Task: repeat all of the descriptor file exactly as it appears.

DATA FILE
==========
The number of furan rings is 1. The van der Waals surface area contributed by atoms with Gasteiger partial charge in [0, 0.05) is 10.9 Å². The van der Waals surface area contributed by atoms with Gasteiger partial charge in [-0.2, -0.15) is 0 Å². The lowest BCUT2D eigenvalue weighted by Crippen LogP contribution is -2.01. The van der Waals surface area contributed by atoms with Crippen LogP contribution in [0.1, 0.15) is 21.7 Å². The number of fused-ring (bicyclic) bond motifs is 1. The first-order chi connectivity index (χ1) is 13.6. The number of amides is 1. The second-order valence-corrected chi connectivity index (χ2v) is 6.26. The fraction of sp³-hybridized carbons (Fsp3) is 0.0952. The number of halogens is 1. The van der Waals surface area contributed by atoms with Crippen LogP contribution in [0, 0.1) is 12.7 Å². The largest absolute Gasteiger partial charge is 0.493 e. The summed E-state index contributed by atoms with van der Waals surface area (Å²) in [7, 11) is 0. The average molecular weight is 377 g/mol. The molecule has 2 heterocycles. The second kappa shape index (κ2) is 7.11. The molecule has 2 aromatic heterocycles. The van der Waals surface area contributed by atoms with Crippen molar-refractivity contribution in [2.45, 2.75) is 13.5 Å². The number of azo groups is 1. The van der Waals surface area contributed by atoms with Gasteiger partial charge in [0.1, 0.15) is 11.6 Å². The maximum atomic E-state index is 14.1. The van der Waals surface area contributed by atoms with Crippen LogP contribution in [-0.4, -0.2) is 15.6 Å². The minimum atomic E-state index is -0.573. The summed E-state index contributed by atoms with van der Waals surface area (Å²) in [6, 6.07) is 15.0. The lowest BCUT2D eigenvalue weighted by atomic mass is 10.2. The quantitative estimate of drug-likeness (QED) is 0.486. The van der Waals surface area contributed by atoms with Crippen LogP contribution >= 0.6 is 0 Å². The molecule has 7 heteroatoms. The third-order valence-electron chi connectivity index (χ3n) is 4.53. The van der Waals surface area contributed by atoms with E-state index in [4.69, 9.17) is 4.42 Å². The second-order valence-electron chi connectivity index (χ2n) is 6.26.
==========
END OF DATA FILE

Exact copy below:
The number of furan rings is 1. The van der Waals surface area contributed by atoms with Gasteiger partial charge in [0, 0.05) is 10.9 Å². The van der Waals surface area contributed by atoms with Gasteiger partial charge in [-0.2, -0.15) is 0 Å². The lowest BCUT2D eigenvalue weighted by Crippen LogP contribution is -2.01. The van der Waals surface area contributed by atoms with Crippen LogP contribution in [0.1, 0.15) is 21.7 Å². The number of fused-ring (bicyclic) bond motifs is 1. The first-order chi connectivity index (χ1) is 13.6. The number of amides is 1. The second-order valence-corrected chi connectivity index (χ2v) is 6.26. The fraction of sp³-hybridized carbons (Fsp3) is 0.0952. The number of halogens is 1. The van der Waals surface area contributed by atoms with Crippen LogP contribution in [0, 0.1) is 12.7 Å². The largest absolute Gasteiger partial charge is 0.493 e. The summed E-state index contributed by atoms with van der Waals surface area (Å²) in [7, 11) is 0. The average molecular weight is 377 g/mol. The molecule has 2 heterocycles. The second kappa shape index (κ2) is 7.11. The molecule has 2 aromatic heterocycles. The van der Waals surface area contributed by atoms with Crippen molar-refractivity contribution in [2.45, 2.75) is 13.5 Å². The number of azo groups is 1. The van der Waals surface area contributed by atoms with Gasteiger partial charge in [0.1, 0.15) is 11.6 Å². The maximum atomic E-state index is 14.1. The van der Waals surface area contributed by atoms with Crippen LogP contribution in [-0.4, -0.2) is 15.6 Å². The minimum atomic E-state index is -0.573. The summed E-state index contributed by atoms with van der Waals surface area (Å²) in [6, 6.07) is 15.0. The lowest BCUT2D eigenvalue weighted by atomic mass is 10.2. The quantitative estimate of drug-likeness (QED) is 0.486. The van der Waals surface area contributed by atoms with Crippen LogP contribution >= 0.6 is 0 Å². The molecule has 7 heteroatoms. The third-order valence-electron chi connectivity index (χ3n) is 4.53. The van der Waals surface area contributed by atoms with E-state index in [4.69, 9.17) is 4.42 Å². The second-order valence-electron chi connectivity index (χ2n) is 6.26.